Nurse Practitioner Job Description

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Being a nurse practitioner, is generally a practice role, which involves caring for patients. In contrast with a Registered Nurse (RN) who generally follows the instructions of a physician or APRN (Advanced Practice Registered Nurse), a Nurse Practitioner (NP) functions autonomously under a physician or on their own. Duties of a nurse practitioner include, but are not limited to:

  • Maintaining patient records
  • Analyzing patient conditions
  • Determining a plan of care for the patient
  • Conferring with doctors to determine patient treatment plan
  • Prescribing medications and treatment
  • Following-up with patients

While an RN may carry-out a treatment plan or confer with a physician, a nurse practitioner is given the responsibility of developing such programs.

NP Job Descriptions by Specialty

Ultimately, the job description of a nurse practitioner is directly linked to a specific specialty. Specialties usually involve working with a specific population and, of course, require completing a training program that specializes in that focus area. The following are job descriptions related to specialties of the NP profession.

Nurse practitioner job specialties

Acute Care Nurse Practitioner Job Description (ACNP)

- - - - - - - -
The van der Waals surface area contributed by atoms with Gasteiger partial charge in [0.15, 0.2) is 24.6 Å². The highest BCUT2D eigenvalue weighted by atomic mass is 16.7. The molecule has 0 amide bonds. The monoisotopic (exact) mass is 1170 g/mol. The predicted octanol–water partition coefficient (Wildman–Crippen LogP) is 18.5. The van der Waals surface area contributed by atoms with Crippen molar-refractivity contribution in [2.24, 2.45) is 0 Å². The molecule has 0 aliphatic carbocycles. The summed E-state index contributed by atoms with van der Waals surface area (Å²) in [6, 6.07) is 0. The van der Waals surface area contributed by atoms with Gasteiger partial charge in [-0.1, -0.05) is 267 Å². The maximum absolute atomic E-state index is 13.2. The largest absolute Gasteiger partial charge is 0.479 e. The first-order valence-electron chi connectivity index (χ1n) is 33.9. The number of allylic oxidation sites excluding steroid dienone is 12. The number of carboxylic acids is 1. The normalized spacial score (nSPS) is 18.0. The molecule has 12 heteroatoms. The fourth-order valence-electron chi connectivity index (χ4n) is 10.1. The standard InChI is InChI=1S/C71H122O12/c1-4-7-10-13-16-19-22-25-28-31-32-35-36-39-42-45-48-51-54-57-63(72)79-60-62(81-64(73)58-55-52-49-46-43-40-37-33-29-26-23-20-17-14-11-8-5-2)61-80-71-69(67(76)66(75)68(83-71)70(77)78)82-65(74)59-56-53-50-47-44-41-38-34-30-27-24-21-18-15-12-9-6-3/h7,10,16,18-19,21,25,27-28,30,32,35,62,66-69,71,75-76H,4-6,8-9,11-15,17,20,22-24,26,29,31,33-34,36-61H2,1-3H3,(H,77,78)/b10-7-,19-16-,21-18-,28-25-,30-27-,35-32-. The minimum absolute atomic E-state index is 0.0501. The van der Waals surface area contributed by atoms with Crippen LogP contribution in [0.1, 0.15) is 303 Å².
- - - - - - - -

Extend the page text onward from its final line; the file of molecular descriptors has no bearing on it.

ACNPs work with patients that are adolescents or older on critical care health issues. An Acute Care Nurse Practitioner (ACNP) may work only with cardiac patients, or patients who are in the process of an organ transplant.

Adult Nurse Practitioner Job Description (ANP)

Adult nurse practitioners treat primary care needs for adults. They may work in a variety of healthcare settings including hospitals and clinics.

Family Nurse Practitioner (FNP)

Provide general and preventative care to families such as physicals, check-ups and health screenings. Family nurse practitioners usually work in a clinic or hospital.

Geriatric Nurse Practitioner (GNP)

A gerontological nurse practitioner cares for elderly patients. Their job may include coming up with rehabilitation plans and educating family members among other duties.

Pediatric Nurse Practitioner (PNP)

A pediatric nurse practitioner works in settings with children. They may provide instruction or information to parents or guardians. Some PNPs choose to specialize in care of a specific age group such as neonates.